I’ve been waiting what feels like ages for the “new look” Archie comic. Featuring two amazing comic creators, it’s a brave risk by a big company. Consensus on the internet seems to be that it’s awesome… which leaves me in the unfortunate position of being the grump.
Why? Why do I hate the biggest thing to hit Riverdale since Kevin Keller came to town? Let me count the ways.
5. Sorry, I Didn’t Catch Your Name.
While the art is glorious (seriously Fiona Staples, you rock), it actually makes an Archie feature into a flaw. Old Archie comics always have scores of unnamed teenagers in the background. Staples’ characters are almost too unique, and instead of fading into the background, you want to know more about them. Particularly the assorted nameless characters that Jughead and others interact with.
The three characters depicted above are prime movers of the story – they want to get Archie back together with Betty, and hatch a plot. Yet we’ve no idea who they are. Like, the blond guy. Another character calls him Kevin (and it was so subtle that I missed it). Is that Kevin Keller? Is it? TELL ME!
As for the other two, are they the two random women’s names said in the same time we learn who Kevin is? Could they be a new look Ethyl and Midge (which would rock)? Also, any chance they’re a couple? Please say they’re a couple. Because shut up, that’s why.
I’m not saying we need to go back to the cheesy days of the ’70s and ’80s, where comic characters would yell out their own names… but some form of ID would be nice.
4. An Origin story. Again.
I have a larger rant about retelling origin stories for established characters, but that’s for another day. The good news is, we’re thrust into the world of Archie after some of the dynamics are established, so we’re starting in the middle in some ways, but the writing makes it clear we are seeing the origin of (a) the Archie/Betty/Veronica triangle and (b) The Archies. I may end up loving this aspect when the entire story is out (and it’s very clear this will work great as a trade), but right now it left me cold.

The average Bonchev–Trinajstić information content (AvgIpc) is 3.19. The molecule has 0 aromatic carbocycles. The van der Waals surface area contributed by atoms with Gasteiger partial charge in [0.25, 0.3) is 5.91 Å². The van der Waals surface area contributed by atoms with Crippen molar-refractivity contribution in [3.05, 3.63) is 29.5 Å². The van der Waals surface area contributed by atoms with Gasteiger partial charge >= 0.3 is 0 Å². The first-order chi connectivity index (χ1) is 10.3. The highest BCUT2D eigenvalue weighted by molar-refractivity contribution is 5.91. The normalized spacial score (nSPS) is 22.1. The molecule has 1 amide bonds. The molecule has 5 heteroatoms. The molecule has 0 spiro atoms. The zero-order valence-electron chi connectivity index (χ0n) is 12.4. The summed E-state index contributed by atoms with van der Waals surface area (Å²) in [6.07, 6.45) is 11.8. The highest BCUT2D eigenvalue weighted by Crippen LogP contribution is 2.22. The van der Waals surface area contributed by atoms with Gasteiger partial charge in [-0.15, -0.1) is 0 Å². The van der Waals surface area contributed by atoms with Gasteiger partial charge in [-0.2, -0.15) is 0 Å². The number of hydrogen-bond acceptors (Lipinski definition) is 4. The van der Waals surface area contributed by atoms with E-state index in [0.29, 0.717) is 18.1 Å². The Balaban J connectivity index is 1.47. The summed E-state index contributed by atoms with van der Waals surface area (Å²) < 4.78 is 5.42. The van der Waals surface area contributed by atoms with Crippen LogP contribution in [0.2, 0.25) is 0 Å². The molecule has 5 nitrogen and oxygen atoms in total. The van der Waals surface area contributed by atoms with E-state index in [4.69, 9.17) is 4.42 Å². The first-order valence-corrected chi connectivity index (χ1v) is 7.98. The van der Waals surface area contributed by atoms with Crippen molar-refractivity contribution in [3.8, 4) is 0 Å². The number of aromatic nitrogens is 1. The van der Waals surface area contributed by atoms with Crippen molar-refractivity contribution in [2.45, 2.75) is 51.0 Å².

3. These Kids Need Hobbies.
The obsession with Archie-Betty’s “break up” is way over the top, even for an Archie comic. For two kids who aren’t the most popular kids in school, it sure seems like Riverdale High is really, really obsessed with their relationship. To the point of judging their own relationships against it.
Wow, Kevin who might be Kevin Keller, you are pinning a heck of a lot on the relationship of two people who do not impact you at all. Is my teenager more mellow than others, or does that feel so false to anyone else? Fellow GeekDad Jamie Greene is in agreement with me, anyway.
2. An Archie Tradition.
The next thing that bugs me could be true of 75-80% of the Archie comic books out there – the obviousness of the gag ending. I’m pretty sure Mr. Waid was going for that classic feel, but with so many other things changing, why not mix that up? It just fell flat for me.
Also, the gag gives us a plot hole, but I’ll be nice. Still, the new look with the old style story is probably what gives me this feeling. I don’t think I’d blink twice if it was the old house style. Except…
1. Where’d the Fourth Wall Go?
Archie talking to the reader is jarring as heck. I love Mark Waid’s writing, and one of his staples is a strong internal monologue. But this isn’t “internal” – it’s Archie as both character and omnipotent narrator. It feels less like Archie and more like Zack Morris from Saved by the Bell (kids, ask your parents). Even more off-putting is when Archie actually pimps the official Archie Twitter feed, down to a hashtag. Really?
With all that said, I will note three things:
Firstly, a lot of this was probably me putting way, way too much pressure on this comic to be better than just “good.” It’s entirely possible that my expectations were unrealistic.
Secondly, as I mention above, there’s a good chance that this will work much better in collected form.
And, finally, how about we take a second to note how diverse this version of Riverdale High is? Love it. With the exception of Chuck Clayton and a few others, Archie’s hometown has often had a default setting of White as Heck. Now, we get this:
For that alone, I tip my hat to the creative team.
(But, hey, can we finally see if there are any Jews in Riverdale?)